However, how reassuring is this study? Unfortunately, this study is not really large enough to answer the question it proposes to answer. Death and serious complication are fortunately rare with these surgeries. That is good but it also makes it more difficult to answer this question. The risk of mortality associated with general anesthesia varies greatly and depends on the procedure and the health status of the individual. Overall, the mortality rate has been estimated at one in 30,000 cases. This means to reliably measure a doubling in the death rate the study size has too be much larger than this. Practically it is impossible to conduct such a study.
So is combination surgery risker than having two separate surgerie?. The answer most likely is yes. The more difficult question to answer is this increase risk worth taking? This has to be answered on a personal basis. Your surgeon will likely encourage you to do everything at once. This does have the advantage of a single recovery period, and compared to two separate surgeries, lower anesthesia costs where the first hour of anesthesia is traditionally priced higher than subsequent hours. However, the trade off is likely increased but difficult to quantify increased risk. To better understand this, I would not encourage a loved one to do everything at once and to give themselves an opportunity to heal between surgeries. How you evaluate this relative risk will very much depend on your perception of risk and your comfort level with your potential surgeon.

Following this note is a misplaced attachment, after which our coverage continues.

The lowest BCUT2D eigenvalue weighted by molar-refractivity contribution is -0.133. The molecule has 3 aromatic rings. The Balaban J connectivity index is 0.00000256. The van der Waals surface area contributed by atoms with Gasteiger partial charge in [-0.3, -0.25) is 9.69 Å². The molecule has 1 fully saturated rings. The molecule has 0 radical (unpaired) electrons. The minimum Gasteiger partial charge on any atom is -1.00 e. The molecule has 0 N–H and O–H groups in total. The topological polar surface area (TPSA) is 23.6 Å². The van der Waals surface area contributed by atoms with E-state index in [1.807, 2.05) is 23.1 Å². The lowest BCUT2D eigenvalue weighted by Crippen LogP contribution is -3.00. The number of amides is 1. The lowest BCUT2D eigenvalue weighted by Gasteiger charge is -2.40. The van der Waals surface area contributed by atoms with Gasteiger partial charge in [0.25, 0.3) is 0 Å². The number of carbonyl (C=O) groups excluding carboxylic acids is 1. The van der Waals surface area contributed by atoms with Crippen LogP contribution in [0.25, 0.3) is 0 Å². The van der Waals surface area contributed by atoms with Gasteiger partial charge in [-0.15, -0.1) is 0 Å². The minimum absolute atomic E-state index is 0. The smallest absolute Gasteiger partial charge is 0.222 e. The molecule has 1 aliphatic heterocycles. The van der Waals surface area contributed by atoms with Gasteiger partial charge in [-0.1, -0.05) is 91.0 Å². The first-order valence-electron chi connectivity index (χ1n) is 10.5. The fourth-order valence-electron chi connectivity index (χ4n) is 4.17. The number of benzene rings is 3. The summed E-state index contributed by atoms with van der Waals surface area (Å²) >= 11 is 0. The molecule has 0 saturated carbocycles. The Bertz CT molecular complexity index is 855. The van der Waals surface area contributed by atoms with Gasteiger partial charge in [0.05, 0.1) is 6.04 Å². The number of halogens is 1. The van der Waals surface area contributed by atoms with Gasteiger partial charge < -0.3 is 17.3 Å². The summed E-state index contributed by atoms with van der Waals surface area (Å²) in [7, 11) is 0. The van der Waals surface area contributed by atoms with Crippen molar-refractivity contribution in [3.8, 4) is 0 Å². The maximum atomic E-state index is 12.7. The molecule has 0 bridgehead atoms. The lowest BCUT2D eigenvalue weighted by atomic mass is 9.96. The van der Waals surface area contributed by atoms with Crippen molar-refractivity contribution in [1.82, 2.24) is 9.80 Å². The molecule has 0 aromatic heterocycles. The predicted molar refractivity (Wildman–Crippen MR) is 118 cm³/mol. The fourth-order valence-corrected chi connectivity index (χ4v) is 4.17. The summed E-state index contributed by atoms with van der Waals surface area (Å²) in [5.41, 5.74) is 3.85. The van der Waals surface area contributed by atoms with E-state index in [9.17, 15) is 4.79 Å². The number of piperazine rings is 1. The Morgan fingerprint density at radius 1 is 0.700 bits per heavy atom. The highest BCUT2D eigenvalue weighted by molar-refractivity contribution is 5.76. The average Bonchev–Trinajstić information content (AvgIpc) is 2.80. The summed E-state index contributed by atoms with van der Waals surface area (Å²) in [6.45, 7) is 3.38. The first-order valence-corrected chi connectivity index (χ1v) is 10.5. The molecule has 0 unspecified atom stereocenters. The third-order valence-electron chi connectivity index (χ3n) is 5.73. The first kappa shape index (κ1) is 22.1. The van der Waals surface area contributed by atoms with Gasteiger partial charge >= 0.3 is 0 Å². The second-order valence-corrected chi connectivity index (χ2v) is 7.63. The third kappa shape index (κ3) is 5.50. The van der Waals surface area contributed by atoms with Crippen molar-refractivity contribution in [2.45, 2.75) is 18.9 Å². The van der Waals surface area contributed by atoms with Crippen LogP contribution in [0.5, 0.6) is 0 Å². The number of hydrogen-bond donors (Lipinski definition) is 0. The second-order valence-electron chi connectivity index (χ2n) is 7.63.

Web reference: http://www.lidlift.com
These answers are for educational purposes and should not be relied upon as a substitute for medical advice you may receive from your physician. If you have a medical emergency, please call 911. These answers do not constitute or initiate a patient/doctor relationship.